Figure 2
Mean heart rate and SpO2 values for A3080-medetomidine-ketamine and carfentanil-xylazine anesthesia in eastern giant eland (Taurotragus derbianus gigas).


Figure 3
Mean PaO2 and PaCO2 values for A3080-medetomidine-ketamine and carfentanil-xylazine anesthesia in eastern giant eland (Taurotragus derbianus gigas).


Respiration was severely depressed by the A3080 combination (Figure 1) with all animals requiring intermittent positive pressure ventilation (IPPV) through an endotracheal tube using 100% oxygen and a high flow demand valve. Animals anesthetized using the carfentanil combination maintained respiration and were only supplemented with oxygen by insufflation through an endotracheal tube or intranasally. SpO2 values correlated well with SaO2 values. SpO2 were initially only fair (range 82–87) with both combinations but improved (range 92–99) and were maintained with oxygen supplement (Figure 2), but in the case of the A3080 immobilizations were probably only maintained due to the IPPV. PaO2 and PaCO2 trends (Figure 3) for the A3080 and carfentanil anesthesias cannot be compared because giant eland given A3080 required IPPV with 100% oxygen, while the carfentanil-xylazine anesthetized eland maintained active respiration throughout and were only supplied oxygen via nasal or endotracheal tube insufflation.

Mean heart rates were lower with the A3080 combination than with the carfentanil combination (Figure 1). This may have resulted from a reflex response to the peripheral vasoconstriction and increased blood pressure caused by the medetomidine in combination with the A3080. Moderate hypertension was seen initially in the A3080 anesthetized eland, but within 50 minutes all animals were normotensive, suggesting that the A3080-medetomidine combination may have also had a direct effect on lowering heart rate. Temperatures maintained in the range of 37.5–39.5°C with both immobilization combinations and probably reflected the rapid inductions with minimal pacing/running times. CK and lactate levels were within acceptable limits. Recovery following reversal was smooth with both combinations and times to standing were similar.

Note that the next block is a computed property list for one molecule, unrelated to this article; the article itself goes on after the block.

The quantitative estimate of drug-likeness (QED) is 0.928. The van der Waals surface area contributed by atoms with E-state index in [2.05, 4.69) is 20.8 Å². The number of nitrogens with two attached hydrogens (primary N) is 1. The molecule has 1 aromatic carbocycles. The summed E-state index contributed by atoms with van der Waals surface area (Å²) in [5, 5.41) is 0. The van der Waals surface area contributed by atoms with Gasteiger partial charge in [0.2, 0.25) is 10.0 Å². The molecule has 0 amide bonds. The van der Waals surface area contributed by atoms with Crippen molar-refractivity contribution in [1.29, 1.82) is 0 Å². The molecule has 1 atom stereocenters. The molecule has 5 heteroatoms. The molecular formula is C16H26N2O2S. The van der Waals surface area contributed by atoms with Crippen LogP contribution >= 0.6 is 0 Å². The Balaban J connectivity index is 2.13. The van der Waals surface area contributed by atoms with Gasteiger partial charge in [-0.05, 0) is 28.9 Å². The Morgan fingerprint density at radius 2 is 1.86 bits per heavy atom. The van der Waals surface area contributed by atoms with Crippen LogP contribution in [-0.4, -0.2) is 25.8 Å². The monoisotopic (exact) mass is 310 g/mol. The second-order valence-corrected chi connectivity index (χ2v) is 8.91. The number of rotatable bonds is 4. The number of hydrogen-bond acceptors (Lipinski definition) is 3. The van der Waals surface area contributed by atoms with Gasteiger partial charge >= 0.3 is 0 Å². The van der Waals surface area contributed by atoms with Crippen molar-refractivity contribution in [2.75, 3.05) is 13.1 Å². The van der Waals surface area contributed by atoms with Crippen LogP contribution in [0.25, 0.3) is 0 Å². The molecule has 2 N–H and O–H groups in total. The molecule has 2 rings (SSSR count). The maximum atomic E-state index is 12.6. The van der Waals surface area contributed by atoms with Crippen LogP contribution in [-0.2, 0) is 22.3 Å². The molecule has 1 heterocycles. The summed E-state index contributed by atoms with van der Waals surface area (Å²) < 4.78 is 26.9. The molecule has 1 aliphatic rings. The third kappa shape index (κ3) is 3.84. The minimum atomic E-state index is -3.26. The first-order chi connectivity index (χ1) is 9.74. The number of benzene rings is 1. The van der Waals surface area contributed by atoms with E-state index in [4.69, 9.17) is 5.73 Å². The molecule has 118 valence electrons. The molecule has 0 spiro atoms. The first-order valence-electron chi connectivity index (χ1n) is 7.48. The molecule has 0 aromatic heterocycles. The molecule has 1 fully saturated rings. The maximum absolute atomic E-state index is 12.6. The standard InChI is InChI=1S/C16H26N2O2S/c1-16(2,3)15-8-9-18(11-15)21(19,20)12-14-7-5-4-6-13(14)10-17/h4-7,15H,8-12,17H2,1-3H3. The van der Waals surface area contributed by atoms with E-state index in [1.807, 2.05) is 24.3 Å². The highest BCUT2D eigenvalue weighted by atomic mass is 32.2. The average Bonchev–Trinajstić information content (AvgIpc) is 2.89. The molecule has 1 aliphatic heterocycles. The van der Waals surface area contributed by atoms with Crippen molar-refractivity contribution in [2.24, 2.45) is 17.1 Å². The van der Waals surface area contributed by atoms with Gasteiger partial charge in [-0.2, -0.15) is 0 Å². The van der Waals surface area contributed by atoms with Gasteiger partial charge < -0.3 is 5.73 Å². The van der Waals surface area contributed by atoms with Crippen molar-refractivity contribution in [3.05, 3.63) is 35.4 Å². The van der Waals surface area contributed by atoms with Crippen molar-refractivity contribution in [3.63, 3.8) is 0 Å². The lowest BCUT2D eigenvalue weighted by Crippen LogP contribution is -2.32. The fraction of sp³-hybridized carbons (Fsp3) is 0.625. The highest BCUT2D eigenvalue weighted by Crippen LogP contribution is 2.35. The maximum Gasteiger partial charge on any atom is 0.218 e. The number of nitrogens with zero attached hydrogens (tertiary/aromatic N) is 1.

Carfentanil-xylazine is superior to A3080-medetomidine-ketamine in giant eland because it causes less respiratory depression. Regurgitation can occur with both anesthetic combinations, so it is highly recommended to intubate giant eland in order to protect the airway as soon as possible following induction. Further investigation of alternative drug combinations is required to try to eliminate the problem of regurgitation.

One case of A3080-low dose medetomidine-azaperone-ketamine anesthesia and one case of A3080-azaperone-ketamine anesthesia (Table 1) were performed to see if reducing or removing the alpha2-agonist dose from the anesthetic combination would reduce the incidence of regurgitation. Both cases regurgitated.


The authors would like to thank the keepers and veterinary technicians at White Oak Conservation Center for their help in this study. This study was supported through funding by the Howard Gilman Foundation.

Literature Cited

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Speaker Information
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Geoffrey W. Pye, BVSc, MSc
White Oak Conservation Center
Yulee, FL, USA